Environmental Geology

, Volume 56, Issue 2, pp 237–243 | Cite as

Precipitation of iron in microbial mats of the spring waters of Borra Caves, Vishakapatnam, India: some geomicrobiological aspects

  • Sushmitha Baskar
  • R. Baskar
  • Natuschka Lee
  • A. Kaushik
  • P. K. Theophilus
Original Article

Abstract

The Borra caves, Vishakapatnam, India, can be described as a speleothem cave with significant amounts of unexplored microbial mats in spring waters. Here, we present the first observations and hypotheses on the possible impact of the microorganisms in these mats on the cave formation, focusing on their role on iron mineral precipitation. The spring waters (pH neutral 7.5–7.7) contained dissolved metals like iron and the organic mat sludge (pH 7.0–7.3) had a TOC content of approximately 5.4 wt%. Geochemically, the spring waters deep below the microbial mats contained Fe 369 ppb, Sr 198 ppb; and the organic mat sludge contained Mg 9 ppm, Fe 427 ppb, Zn 149 ppb, Sr 190 ppb. XRD observations displayed Fe minerals (dominantly hematite), minor amounts of zinc gallium sulfide and nitrofuryl compounds. At least four groups of bacteria identified by direct microscopy and SEM-EDX on the basis of morphology could be observed in all samples: Leptothrix-like organisms, entombed bacterial mineral sheaths, a few stalks of Gallionella-like organisms and some additional bacteria that could not be further identified. Leptothrix-like organisms contained 43.22–60.08 wt % Fe and the mineral precipitated near and around these bacteria (in the actual unaltered samples on site) contained 30.76–45.22 wt% Fe as identified and quantified by SEM-EDX. This study indicates that the precipitation of these iron-rich mats in the spring waters could be linked to the presence of abundant active communities of iron precipitating bacteria at Borra caves, Vishakapatanam.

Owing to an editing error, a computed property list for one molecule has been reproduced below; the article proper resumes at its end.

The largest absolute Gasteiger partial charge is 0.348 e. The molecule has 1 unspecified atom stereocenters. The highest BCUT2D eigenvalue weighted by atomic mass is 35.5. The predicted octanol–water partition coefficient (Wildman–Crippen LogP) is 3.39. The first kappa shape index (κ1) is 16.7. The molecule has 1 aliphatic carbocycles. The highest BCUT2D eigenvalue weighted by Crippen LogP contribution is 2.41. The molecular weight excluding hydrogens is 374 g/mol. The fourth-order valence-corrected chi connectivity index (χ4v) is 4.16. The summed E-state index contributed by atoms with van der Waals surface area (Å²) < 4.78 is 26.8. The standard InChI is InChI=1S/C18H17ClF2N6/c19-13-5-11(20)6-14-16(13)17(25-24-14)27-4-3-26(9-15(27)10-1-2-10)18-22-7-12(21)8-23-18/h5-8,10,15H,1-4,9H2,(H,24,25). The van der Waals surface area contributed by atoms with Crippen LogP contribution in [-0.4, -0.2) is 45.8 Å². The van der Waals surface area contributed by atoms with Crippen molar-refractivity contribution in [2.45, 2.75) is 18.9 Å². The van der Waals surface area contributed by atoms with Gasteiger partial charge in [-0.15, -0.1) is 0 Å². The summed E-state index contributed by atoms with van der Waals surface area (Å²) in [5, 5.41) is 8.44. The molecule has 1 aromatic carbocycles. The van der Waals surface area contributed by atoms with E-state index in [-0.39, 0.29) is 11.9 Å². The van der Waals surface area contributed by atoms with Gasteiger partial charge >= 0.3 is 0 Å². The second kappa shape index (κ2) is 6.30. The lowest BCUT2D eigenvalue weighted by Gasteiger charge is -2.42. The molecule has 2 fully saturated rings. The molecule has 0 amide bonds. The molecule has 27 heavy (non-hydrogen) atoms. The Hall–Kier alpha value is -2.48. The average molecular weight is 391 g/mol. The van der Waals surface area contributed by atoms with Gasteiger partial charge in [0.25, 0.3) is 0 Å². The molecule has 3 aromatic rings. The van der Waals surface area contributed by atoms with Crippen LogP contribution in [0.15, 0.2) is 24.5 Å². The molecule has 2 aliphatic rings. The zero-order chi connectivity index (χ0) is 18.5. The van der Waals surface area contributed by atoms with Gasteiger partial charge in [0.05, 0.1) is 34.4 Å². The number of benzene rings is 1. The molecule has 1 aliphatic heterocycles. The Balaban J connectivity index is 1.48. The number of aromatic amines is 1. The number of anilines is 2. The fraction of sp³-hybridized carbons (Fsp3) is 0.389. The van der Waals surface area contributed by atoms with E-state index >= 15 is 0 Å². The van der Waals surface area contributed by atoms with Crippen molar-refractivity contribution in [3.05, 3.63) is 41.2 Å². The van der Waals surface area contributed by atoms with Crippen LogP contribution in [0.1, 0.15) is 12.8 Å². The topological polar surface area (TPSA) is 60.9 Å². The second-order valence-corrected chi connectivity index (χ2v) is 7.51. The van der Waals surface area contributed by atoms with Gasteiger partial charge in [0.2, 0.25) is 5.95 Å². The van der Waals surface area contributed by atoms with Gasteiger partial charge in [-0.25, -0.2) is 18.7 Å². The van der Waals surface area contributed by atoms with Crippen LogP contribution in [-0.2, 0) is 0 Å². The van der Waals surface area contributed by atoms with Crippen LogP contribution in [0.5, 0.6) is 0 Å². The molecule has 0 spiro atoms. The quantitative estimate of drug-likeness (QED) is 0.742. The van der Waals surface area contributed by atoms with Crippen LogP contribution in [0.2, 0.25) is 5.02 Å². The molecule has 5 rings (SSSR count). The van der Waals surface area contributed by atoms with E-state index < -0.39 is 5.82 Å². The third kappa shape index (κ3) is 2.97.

Keywords

Biogenic iron Geomicrobiology Subsurface Caves Microbial mats Biogeochemistry 

Notes

Acknowledgments

S. B. and R. B. thank the Wadia Institute of Himalayan Geology, Dehradun (WIHG), for laboratory and library facilities (ICP-MS, XRD, SEM-EDX). S. B. thanks the Council of Scientific and Industrial Research (CSIR), New Delhi (Research Associateship) for financial assistance in the successful completion of the project. R. B. thanks the World Bank for financial assistance to attend the FISH training programme in connection with this project at Technical University, Munich, Germany.

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Copyright information

© Springer-Verlag 2007

Authors and Affiliations

  • Sushmitha Baskar
    • 1
  • R. Baskar
    • 1
  • Natuschka Lee
    • 2
  • A. Kaushik
    • 1
  • P. K. Theophilus
    • 1
  1. 1.Department of Environmental Science and EngineeringGuru Jambheshwar University of Science and TechnologyHisarIndia
  2. 2.Division Microbial Systems Ecology (MSE), Department of MicrobiologyTechnical University of Munich (TUM)FreisingGermany

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